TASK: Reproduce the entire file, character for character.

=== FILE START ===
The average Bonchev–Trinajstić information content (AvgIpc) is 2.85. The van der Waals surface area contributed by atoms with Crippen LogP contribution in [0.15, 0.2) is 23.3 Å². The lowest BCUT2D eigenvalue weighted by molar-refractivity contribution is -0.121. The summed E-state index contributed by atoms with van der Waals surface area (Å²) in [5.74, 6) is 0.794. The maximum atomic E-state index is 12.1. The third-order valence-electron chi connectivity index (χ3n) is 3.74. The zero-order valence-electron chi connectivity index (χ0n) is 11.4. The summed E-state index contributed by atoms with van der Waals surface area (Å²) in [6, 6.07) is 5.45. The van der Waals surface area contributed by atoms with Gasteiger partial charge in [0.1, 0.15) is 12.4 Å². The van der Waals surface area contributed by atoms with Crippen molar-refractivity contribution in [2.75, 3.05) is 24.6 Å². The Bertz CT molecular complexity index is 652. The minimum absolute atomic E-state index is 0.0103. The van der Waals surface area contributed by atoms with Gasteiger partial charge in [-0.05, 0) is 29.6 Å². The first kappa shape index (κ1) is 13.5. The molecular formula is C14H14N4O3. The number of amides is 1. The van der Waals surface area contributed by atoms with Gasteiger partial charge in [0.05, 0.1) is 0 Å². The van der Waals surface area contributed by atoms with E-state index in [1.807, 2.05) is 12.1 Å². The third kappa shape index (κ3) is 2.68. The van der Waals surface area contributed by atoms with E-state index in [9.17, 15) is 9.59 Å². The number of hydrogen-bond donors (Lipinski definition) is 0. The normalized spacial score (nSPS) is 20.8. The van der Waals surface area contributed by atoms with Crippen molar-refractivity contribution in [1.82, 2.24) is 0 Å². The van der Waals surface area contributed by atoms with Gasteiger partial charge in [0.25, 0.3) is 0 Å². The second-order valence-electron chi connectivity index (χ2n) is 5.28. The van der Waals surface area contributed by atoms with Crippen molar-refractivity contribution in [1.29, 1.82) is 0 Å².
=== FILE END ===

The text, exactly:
The average Bonchev–Trinajstić information content (AvgIpc) is 2.85. The van der Waals surface area contributed by atoms with Crippen LogP contribution in [0.15, 0.2) is 23.3 Å². The lowest BCUT2D eigenvalue weighted by molar-refractivity contribution is -0.121. The summed E-state index contributed by atoms with van der Waals surface area (Å²) in [5.74, 6) is 0.794. The maximum atomic E-state index is 12.1. The third-order valence-electron chi connectivity index (χ3n) is 3.74. The zero-order valence-electron chi connectivity index (χ0n) is 11.4. The summed E-state index contributed by atoms with van der Waals surface area (Å²) in [6, 6.07) is 5.45. The van der Waals surface area contributed by atoms with Gasteiger partial charge in [0.1, 0.15) is 12.4 Å². The van der Waals surface area contributed by atoms with Crippen molar-refractivity contribution in [2.75, 3.05) is 24.6 Å². The Bertz CT molecular complexity index is 652. The minimum absolute atomic E-state index is 0.0103. The van der Waals surface area contributed by atoms with Gasteiger partial charge in [-0.05, 0) is 29.6 Å². The first kappa shape index (κ1) is 13.5. The molecular formula is C14H14N4O3. The number of amides is 1. The van der Waals surface area contributed by atoms with Gasteiger partial charge in [0.05, 0.1) is 0 Å². The van der Waals surface area contributed by atoms with E-state index in [1.807, 2.05) is 12.1 Å². The third kappa shape index (κ3) is 2.68. The van der Waals surface area contributed by atoms with E-state index in [9.17, 15) is 9.59 Å². The number of hydrogen-bond donors (Lipinski definition) is 0. The normalized spacial score (nSPS) is 20.8. The van der Waals surface area contributed by atoms with Crippen molar-refractivity contribution in [1.82, 2.24) is 0 Å². The van der Waals surface area contributed by atoms with Gasteiger partial charge in [0.25, 0.3) is 0 Å². The second-order valence-electron chi connectivity index (χ2n) is 5.28. The van der Waals surface area contributed by atoms with Crippen molar-refractivity contribution in [1.29, 1.82) is 0 Å².